1. Obtain Your Quality and Resource Use Reports
Since 2014, every Medicare-paid physician has a Quality and Resource Use Report (QRUR) that can be accessed by their Taxpayer Identification Number (TIN) through the Provider Enrollment, Chain, and Ownership System (PECOS).3 This is how the CMS ranks a physician’s performance against other physicians in the market. The value modifier that dictates how independent physicians are paid is determined by measuring performance quality indicators (PQI) for up to 6 quality and 2 cost domains via claims data, then computing benchmarks for quality and cost based on prior-year performance, standardizing the performance scores, calculating composite scores for average TIN performance, and then categorizing the TIN by performance as high, average, or low.4

In order to succeed, one must know which category they are in so as to make the proper fixes either in quality and/or cost/utilization measures, as necessary. Once a physician is aware of their performance, as viewed by the government, they must begin to change their work flow and processes in an effort to keep the fee schedule positive. The QRUR may prove to be disheartening to many since it is scored on a curve, which, by definition, means that it is rare for a physician to be one deviation away from the mean. In an effort to reawaken the competitive nature that exists within each physician, administration and physicians should obtain and interpret these reports. Tierney et al discuss how data transparency to physicians can dramatically change their behavior for example, when physicians are shown the actual price of the labs they are the ordering, they tend to order fewer than when the cost is undisclosed.5 The QRUR is a first step in the creation of transparency.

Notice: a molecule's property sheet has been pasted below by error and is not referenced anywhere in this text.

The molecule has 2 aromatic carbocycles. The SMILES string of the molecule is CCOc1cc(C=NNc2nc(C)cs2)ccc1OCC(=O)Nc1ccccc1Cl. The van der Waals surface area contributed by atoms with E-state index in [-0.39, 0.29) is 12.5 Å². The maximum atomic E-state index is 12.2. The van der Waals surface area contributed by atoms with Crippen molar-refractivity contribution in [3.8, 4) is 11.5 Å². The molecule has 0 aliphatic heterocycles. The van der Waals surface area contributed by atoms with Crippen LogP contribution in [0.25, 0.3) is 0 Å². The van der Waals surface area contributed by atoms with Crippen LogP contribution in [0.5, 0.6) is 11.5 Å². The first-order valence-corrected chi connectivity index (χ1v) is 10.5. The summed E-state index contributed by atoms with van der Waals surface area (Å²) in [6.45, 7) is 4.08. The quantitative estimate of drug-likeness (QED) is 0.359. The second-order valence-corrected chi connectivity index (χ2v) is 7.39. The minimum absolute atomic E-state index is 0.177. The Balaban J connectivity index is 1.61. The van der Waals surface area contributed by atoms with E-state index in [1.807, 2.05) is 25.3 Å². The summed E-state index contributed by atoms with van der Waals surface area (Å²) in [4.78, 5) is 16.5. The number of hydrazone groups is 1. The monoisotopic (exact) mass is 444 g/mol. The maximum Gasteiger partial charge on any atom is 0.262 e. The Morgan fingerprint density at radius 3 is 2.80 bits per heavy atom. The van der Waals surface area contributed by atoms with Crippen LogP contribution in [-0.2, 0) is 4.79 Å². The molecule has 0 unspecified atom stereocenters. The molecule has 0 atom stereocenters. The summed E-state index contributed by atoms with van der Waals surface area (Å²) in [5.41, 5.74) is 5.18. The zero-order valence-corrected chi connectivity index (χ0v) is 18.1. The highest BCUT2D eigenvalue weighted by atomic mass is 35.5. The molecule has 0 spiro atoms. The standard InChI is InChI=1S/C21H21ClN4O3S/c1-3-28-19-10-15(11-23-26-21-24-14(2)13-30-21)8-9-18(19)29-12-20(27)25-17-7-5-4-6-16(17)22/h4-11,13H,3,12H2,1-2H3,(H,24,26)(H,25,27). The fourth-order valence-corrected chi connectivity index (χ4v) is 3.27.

2. Decide If You Would Do Best in MIPS or APMs Because of Value-Based Modification in 2017
MIPS is similar to the old fee-for service payment structure, except the government is going to gradually adjust the reimbursement based on the physician’s quality scores, meaningful use attainment (relating to use of electronic health records), and practice efficiency and improvement. Improvement will be measured either against the physicians’ previous years’ performance or against the performance of the physicians’ peers. By 2019, physicians enrolled in MIPS can experience a payment range from a down swing of 3.5x% to an upswing of 4.5x%, which will incrementally increase to ±9x% by 2022.6

If a physician chooses to get paid by an APM (like an accountable care organization [ACO]), they will be entitled to the highest possible reimbursement. An automatic 5% bonus will be added to the fee schedule just for being in an APM, and an additional upswing can be added if the practice is a certified patient-centered medical home. Since this model has the potential for the higher reimbursement, it also has the largest risk because earned shared savings will not be returned if metric standards are not met and even if they are met, if it is not 100%, then the ACO will receive a portion relative to the quality score.6